Music fest performers exploring mystical world through niggunim

When Frank London and Lorin Sklamberg of the Klezmatics perform at the Jewish Music Festival next month, the audiences are not likely to hear the rollicking, jazzy klezmer tunes the two are known for.

However, their evening of niggunim, or mystical Jewish melodies, promises to be intimate and spiritual while retaining the energy associated with the Klezmatics.

"Coming at Jewish music from the secular, musical and political side has been an interesting trip," London said recently by phone from his New York home.

"The Klezmatics have always injected their own politics into their music. For example, the Yiddish socialist tradition survives in song. We use that kind of thing to integrate past and present. We go across the generations, across genders.

"But, in the past four or five years. I've developed a strong interest in the spirituality of Jewish music, the mystical aspects as well."

The immediate result of that interest is "Nigunim," a recording that London and Sklamberg made with jazz keyboardist Uri Caine, who will join them at the March 7 event. "Nigunim" is a varied collection, with tunes stretching from yesteryear's shtetls to more recent times, such as one song that London composed in memory of his father.

At the festival, they will perform interpretations of traditional niggunim, as well as original works.

"Niggunim are spiritual songs," London explained, "songs of devotion and praise." They usually are wordless. But sometimes there is a text, usually out of the Bible or more specifically Psalms, which is used as a mantra, repeated over and over.

"One of the most interesting things to me," he continued, "is that, opposed to music say of the church, the niggunim are z'miros, Shabbos songs, meant to be sung at home." The ones London sings come out of the Ashkenazi tradition, rather than Sephardi. Pronunciation follows suit.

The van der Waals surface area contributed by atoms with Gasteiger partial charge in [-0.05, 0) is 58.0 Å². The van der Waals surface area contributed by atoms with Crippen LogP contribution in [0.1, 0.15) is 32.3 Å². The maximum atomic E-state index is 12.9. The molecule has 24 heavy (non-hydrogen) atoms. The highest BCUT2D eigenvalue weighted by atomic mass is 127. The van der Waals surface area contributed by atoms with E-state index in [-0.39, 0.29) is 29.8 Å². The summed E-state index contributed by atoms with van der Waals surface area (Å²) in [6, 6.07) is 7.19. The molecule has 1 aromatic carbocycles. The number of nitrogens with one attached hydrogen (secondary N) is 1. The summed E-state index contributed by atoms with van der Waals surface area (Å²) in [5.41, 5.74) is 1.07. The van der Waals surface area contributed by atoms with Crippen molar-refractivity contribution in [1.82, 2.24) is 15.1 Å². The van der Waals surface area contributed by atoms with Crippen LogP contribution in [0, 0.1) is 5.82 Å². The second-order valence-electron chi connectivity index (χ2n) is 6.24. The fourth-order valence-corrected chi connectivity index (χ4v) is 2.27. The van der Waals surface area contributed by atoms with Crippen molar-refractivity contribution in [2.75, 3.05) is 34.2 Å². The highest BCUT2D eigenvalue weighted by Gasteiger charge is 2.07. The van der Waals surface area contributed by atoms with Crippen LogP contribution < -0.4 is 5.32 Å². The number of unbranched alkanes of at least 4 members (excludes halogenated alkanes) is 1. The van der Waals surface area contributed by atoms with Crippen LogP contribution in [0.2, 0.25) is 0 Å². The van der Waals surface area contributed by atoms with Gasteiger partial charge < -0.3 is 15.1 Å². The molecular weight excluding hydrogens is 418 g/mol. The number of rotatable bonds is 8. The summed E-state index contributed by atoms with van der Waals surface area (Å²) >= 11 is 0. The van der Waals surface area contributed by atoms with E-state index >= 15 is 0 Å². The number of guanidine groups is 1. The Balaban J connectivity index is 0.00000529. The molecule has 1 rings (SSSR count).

"After many years of study and research, we have determined that there is a direct link between music and the language that belongs to it," he said. "You can't separate them."

Accordingly, you will hear no modern Israeli pronunciation of Hebrew words.

Sklamberg provides the vocals and all three play a variety of instruments. The sound, says London, is very personal, "not your standard instrumentation. It's a very acoustic, yet traditional sound."

London, who is essentially a trumpet player, has been playing Jewish music for more than 20 years. He is an original member both of the Klezmatics and the Klezmer Conservatory Band. But klezmer is not all he does.

Recently returned from Japan, where he was music director for a butoh dance piece at a music festival, he presently is producing an album for a Macedonian gypsy singer. He also collaborated on the music for "The Memoirs of Gluckel of Hameln," currently playing at La Mama in New York.

Regardless of his other projects, London said, niggunim have found a special place in his repertoire and his life.

"It's part of a quest for a spiritual view of life."